‘HIPAA’ Openers

July 1, 2017

Opening the hips can create an energetic shift. Opening your mind to understanding HIPAA compliance is another thing and is probably as painful as your first Eka Pada Rajakapotonasana. However Yogic tradition holds the hips as a storage ground for negative feelings and pent-up emotions, especially ones related to control in our lives. Hip-opening can also create space for the birth of new ideas and new pathways. So I am hoping that improving your knowledge of HIPAA will take some of the stress out of your compliance obligations.

 

The concepts of security of information, client privacy & client confidentiality are not new terms to most of us. However, when you raise the issue of HIPAA, are you fully aware what you are asking when you ask about HIPPA compliance?

My answer to this question is always - Are YOU fully HIPAA compliant?

This post is aimed at USA therapists but the concepts can be applied anywhere – HIPPA is an American Act however nearly every country has a similar legislation and you should be familiar with the legislation in your own country.

 

Focus on your breath & lets dive in!

 The Anatomy of HIPAA – The Basics

 

First, let’s get familiar with the acronyms. HIPAA stands for the Health Insurance Portability and Accountability Act (1996). HIPPA was enacted by the U.S. Congress in 1996. Those thoughtful people gave health professionals until April 14, 2003 to comply fully with all properties of the act. For those of you counting, that was seven years to get things in order. The intent of this Act is to protect clients, reduce fraud, improve quality of health care, and set strict standards for how private information about clients is transmitted (the widespread use of electronic data transmissions made things faster but is considered risky; HIPAA, 1996). Think about the International Association of Yoga Therapist (IAYT) code of ethics & standards for training. Like the code of ethics & standards for training, HIPAA was presented to ensure that health providers have common standards of practice, legitimacy, and to protect our clients.

 

Ready for the next acronym? This is an important one, PHI, which stands for Protected Health Information. This concept is the backbone, the purpose, of HIPAA in that information must be protected for privacy and security. Finally, TPO stands for Treatment, Payment and Operations. This final acronym is really just interchangeable with PHI.

Next, get on-line and save http://www.hhs.gov/ocr/hipaa and http://www.hipaa.org on your browser’s favorites or the equivalent based on the service you use. Then, get into your email account and save these two addresses, AskHIPAA@cms.hhs.gov (transaction/code set issues) and ocrprivacy@hhs.gov (privacy questions). Finally, go to the phone and save the Office for Civil Rights (OCR) hotline number.

Now, at the ease of your fingertips you can have your questions answered. I don’t claim to be an expert & there is no way we can cover it all for you here.

 

The biggest asset you just gained for yourself is that of our government’s Office for Civil Rights (OCR) web page. Spend some time making your way through all of the links. The web page offers a wealth of information under several main categories. While you are there make sure to sign up for the OCR updates. Our suggestion is to print off the complete Act and the Fact Sheets, just to get started. Then move on over to the Education Materials and start from the top, we particularly like the sample Business Associate contract. Make sure to take advantage of the forms.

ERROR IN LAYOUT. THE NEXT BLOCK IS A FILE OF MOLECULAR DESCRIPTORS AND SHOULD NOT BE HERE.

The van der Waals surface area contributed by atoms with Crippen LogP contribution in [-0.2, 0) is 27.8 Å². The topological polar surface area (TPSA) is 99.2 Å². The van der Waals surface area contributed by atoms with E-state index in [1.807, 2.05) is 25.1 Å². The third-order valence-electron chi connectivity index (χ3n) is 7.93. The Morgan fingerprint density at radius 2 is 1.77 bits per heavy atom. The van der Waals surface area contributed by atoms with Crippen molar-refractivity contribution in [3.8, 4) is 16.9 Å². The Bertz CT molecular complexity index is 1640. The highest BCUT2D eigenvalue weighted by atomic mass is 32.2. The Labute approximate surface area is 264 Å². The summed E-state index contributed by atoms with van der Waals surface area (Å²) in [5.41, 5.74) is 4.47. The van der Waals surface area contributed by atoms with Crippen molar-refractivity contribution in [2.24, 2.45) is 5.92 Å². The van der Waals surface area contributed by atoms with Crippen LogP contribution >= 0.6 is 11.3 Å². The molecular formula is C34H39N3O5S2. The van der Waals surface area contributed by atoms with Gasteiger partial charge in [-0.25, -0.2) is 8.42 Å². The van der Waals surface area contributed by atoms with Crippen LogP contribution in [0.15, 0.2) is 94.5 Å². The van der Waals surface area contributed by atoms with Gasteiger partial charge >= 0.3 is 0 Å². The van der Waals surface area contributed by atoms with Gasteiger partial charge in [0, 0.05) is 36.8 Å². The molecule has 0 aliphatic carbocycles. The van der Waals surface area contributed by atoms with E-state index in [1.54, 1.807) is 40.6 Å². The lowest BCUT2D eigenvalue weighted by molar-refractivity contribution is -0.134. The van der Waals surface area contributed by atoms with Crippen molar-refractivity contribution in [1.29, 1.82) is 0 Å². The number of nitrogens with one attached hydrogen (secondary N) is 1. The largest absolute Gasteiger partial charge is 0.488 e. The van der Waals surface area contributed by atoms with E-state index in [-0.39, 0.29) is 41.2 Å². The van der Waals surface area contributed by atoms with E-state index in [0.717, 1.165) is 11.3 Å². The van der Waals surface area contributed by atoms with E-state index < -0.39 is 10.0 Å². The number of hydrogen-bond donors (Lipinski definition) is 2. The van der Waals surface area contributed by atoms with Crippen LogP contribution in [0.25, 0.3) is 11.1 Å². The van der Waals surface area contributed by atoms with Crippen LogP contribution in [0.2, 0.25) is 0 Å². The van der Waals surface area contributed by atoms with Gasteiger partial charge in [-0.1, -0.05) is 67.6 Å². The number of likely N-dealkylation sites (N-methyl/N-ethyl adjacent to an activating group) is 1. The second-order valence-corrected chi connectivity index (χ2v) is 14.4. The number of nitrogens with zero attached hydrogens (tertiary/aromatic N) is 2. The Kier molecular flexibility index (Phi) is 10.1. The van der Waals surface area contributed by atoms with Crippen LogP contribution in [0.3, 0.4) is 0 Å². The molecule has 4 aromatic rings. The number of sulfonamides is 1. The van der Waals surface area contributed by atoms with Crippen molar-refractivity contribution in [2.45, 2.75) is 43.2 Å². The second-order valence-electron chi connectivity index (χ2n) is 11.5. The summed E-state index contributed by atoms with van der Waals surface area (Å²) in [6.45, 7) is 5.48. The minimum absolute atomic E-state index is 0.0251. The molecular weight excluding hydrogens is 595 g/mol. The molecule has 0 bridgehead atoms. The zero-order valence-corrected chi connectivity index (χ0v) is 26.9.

Something important to know is that in some cases a clinic may not be required to adhere to the rules and regulations of HIPAA. The Office for Civil Rights will definitely help you decipher whether or not you need to maintain compliance. Not having to would be a relief wouldn’t it? Don’t get too excited, whether or not you have to maintain compliance, my suggestion is to go ahead and do so. First, you may eventually evolve into a practice in which you will have to be in compliance, and hey, look you already are! Second, it simply gives you professionalism, it will legitimize your work, and increase confidentiality for your clients, and are they not who you work for?

 

 

Title I

Now, let’s shift our focus to the materials included in HIPAA. In a snapshot, this regulation is broken up into two Titles.

Title I: Health Care Access, Portability, and Renewability is designed to protect health insurance coverage for workers and their families when they change or lose their jobs. This title stops group health

plans from creating eligibility rules or assessing premiums for individuals in the plan based on health status, medical history, genetic information, or disability (HIPAA, 1996). Also, limits on restrictions that a group health plan can place on benefits for preexisting conditions are provided.

Title I also forbids individual health plans from denying coverage or imposing preexisting condition exclusions on individuals who have a specified set period of creditable group coverage without significant breaks and who are not eligible to be covered under any group, state, or federal health plans at the time they seek individual insurance (HIPAA, 1996).

Are you asleep yet??? Just checking! 

 

 

Title II:

Preventing Health Care Fraud and Abuse; Administrative Simplification; Medical Liability Reform,

 is broken into five rules. These rules include:

  1. The Privacy Rule;

  2. The Transactions and Code Sets Rule;

  3. The Security Rule;

  4. The Unique Identifiers Rule; and

  5. The Enforcement Rule.